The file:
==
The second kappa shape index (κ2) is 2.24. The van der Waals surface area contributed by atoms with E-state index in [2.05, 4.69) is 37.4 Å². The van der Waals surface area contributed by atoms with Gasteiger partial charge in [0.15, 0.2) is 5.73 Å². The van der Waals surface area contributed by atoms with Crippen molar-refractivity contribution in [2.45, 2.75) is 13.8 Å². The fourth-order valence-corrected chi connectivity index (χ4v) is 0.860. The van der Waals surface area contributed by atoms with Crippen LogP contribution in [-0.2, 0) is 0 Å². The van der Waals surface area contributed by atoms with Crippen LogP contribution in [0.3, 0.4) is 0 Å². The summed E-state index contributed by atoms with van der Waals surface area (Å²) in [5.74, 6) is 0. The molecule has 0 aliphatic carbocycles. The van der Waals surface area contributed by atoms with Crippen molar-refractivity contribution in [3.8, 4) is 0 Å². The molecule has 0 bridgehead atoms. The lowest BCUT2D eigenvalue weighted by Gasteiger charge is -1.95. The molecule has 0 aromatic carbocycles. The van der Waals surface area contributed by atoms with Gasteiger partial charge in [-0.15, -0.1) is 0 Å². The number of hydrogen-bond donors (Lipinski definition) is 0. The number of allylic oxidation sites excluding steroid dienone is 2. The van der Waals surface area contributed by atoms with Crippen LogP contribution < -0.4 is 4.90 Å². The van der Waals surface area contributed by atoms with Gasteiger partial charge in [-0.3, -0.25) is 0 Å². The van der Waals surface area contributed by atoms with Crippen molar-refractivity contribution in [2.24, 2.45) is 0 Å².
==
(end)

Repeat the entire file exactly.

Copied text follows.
The second kappa shape index (κ2) is 2.24. The van der Waals surface area contributed by atoms with E-state index in [2.05, 4.69) is 37.4 Å². The van der Waals surface area contributed by atoms with Gasteiger partial charge in [0.15, 0.2) is 5.73 Å². The van der Waals surface area contributed by atoms with Crippen molar-refractivity contribution in [2.45, 2.75) is 13.8 Å². The fourth-order valence-corrected chi connectivity index (χ4v) is 0.860. The van der Waals surface area contributed by atoms with Crippen LogP contribution in [-0.2, 0) is 0 Å². The van der Waals surface area contributed by atoms with Crippen LogP contribution in [0.3, 0.4) is 0 Å². The summed E-state index contributed by atoms with van der Waals surface area (Å²) in [5.74, 6) is 0. The molecule has 0 aliphatic carbocycles. The van der Waals surface area contributed by atoms with Crippen molar-refractivity contribution in [3.8, 4) is 0 Å². The molecule has 0 bridgehead atoms. The lowest BCUT2D eigenvalue weighted by Gasteiger charge is -1.95. The molecule has 0 aromatic carbocycles. The van der Waals surface area contributed by atoms with Gasteiger partial charge in [-0.15, -0.1) is 0 Å². The number of hydrogen-bond donors (Lipinski definition) is 0. The number of allylic oxidation sites excluding steroid dienone is 2. The van der Waals surface area contributed by atoms with Crippen LogP contribution < -0.4 is 4.90 Å². The van der Waals surface area contributed by atoms with Gasteiger partial charge in [-0.3, -0.25) is 0 Å². The van der Waals surface area contributed by atoms with Crippen molar-refractivity contribution in [2.24, 2.45) is 0 Å².